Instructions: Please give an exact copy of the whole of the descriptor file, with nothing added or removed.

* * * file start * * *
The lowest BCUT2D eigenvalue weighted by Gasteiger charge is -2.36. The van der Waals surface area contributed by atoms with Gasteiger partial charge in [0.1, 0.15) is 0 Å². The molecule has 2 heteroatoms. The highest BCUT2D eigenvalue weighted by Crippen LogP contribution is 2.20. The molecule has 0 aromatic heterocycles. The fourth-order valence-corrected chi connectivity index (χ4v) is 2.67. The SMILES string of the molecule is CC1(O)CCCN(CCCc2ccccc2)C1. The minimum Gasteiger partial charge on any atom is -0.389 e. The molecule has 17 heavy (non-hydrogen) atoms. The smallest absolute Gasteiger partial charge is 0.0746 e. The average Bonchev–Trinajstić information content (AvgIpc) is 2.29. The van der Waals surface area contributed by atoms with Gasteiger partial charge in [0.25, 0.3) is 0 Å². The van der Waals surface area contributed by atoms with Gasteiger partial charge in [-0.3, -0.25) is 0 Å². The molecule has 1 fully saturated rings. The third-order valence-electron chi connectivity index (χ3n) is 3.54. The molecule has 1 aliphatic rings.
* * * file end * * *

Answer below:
The lowest BCUT2D eigenvalue weighted by Gasteiger charge is -2.36. The van der Waals surface area contributed by atoms with Gasteiger partial charge in [0.1, 0.15) is 0 Å². The molecule has 2 heteroatoms. The highest BCUT2D eigenvalue weighted by Crippen LogP contribution is 2.20. The molecule has 0 aromatic heterocycles. The fourth-order valence-corrected chi connectivity index (χ4v) is 2.67. The SMILES string of the molecule is CC1(O)CCCN(CCCc2ccccc2)C1. The minimum Gasteiger partial charge on any atom is -0.389 e. The molecule has 17 heavy (non-hydrogen) atoms. The smallest absolute Gasteiger partial charge is 0.0746 e. The average Bonchev–Trinajstić information content (AvgIpc) is 2.29. The van der Waals surface area contributed by atoms with Gasteiger partial charge in [0.25, 0.3) is 0 Å². The van der Waals surface area contributed by atoms with Gasteiger partial charge in [-0.3, -0.25) is 0 Å². The molecule has 1 fully saturated rings. The third-order valence-electron chi connectivity index (χ3n) is 3.54. The molecule has 1 aliphatic rings.